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Mental illness is an “underlying condition” that makes us at-risk during the pandemic

One of my main concerns in doing the research for my e-book, COVID-19 in Bipolar Country, was that none of the researchers were making reference to people living with mental illnesses as being at higher risk during the pandemic. You have no doubt heard the terms “pre-existing conditions” or “co-morbidities” or “underlying conditions”. This refers to things like diabetes, high blood pressure, heart disease, asthma, cancer, etc. People with underlying conditions are at much higher risk for severe coronavirus infection, and for hospitalization, intensive care, even death.

All this is important for us to understand. But I’d like to add a twist: What about the millions of us living with or in recovery from pre-existing mental health conditions and addictions?

A coronavirus infection (like any other sickness) can very easily trigger a relapse. When the body falls ill, our energy levels and sleep schedule can get disrupted, and this shift can cause our precariously-balanced stability to tip over into an episode.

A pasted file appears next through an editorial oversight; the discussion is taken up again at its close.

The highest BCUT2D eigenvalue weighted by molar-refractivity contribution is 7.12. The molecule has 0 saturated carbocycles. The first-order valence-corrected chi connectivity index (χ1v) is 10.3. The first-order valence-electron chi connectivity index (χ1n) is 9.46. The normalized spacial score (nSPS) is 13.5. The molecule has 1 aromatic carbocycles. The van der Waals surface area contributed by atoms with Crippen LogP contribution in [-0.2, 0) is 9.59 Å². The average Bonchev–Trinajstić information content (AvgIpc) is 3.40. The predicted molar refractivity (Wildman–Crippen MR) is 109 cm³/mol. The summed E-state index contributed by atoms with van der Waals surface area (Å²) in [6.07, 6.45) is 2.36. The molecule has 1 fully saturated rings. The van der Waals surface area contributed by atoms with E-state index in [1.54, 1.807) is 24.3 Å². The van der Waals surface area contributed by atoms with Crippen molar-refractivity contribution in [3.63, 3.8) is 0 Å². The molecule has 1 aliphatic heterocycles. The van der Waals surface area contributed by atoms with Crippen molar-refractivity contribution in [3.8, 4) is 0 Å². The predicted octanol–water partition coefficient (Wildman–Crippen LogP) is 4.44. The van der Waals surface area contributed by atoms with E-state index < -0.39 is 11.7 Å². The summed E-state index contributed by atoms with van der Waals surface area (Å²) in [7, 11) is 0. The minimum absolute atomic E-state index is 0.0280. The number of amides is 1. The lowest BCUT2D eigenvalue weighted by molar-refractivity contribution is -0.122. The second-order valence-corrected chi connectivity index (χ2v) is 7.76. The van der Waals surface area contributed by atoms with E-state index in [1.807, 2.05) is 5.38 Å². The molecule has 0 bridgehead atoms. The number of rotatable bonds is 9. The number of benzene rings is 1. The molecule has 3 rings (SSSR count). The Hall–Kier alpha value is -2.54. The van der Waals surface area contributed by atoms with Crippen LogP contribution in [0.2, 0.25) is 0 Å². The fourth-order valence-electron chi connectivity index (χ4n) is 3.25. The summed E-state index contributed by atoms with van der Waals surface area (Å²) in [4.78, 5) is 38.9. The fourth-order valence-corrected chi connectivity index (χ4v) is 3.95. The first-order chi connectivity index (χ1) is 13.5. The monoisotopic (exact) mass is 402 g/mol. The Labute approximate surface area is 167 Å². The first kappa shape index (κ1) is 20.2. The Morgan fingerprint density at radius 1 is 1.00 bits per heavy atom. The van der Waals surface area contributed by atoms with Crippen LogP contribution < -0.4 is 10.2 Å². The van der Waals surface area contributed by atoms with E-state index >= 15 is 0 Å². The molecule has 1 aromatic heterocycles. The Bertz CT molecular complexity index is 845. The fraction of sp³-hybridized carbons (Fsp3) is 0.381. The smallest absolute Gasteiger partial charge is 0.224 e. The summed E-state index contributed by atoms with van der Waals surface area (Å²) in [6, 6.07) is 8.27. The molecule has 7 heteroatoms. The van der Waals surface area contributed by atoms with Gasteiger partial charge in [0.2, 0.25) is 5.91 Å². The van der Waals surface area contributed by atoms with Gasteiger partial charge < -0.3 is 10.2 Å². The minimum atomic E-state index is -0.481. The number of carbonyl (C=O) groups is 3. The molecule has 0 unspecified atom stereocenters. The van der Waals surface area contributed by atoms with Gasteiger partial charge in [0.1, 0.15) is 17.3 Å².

Actually, consider this: even just the fear of a COVID-19 infection could do that!

As I say in the e-book:

“In all my research to date, I have never seen a single article that mentions mental illness or addiction—or a history of either—as a pre-existing condition that puts people like me at severe risk: not of physical health consequences from the virus, but of mental health consequences. Yet, if any of us were to contract COVID-19, we could easily lose our mental stability or risk our recovery. That’s why I take extra-extra good care to protect myself against the virus during this pandemic.”

Let’s face it: people living with mental illnesses are generally so marginalized and invisible even at the best of times. How much more so will this be true at the worst of times, during a pandemic? To be clear: I don’t deny for one moment that COVID-19 is a global physical health crisis. I simply ask that due concern be shown to vulnerable and overlooked groups like us.

Just because the pandemic struck does not mean that our mental health needs have suddenly disappeared. Quite the contrary!

What strategies are you using—or will you use—to protect yourself from the coronavirus, so that the progress you’ve made towards recovery will not be put at risk?


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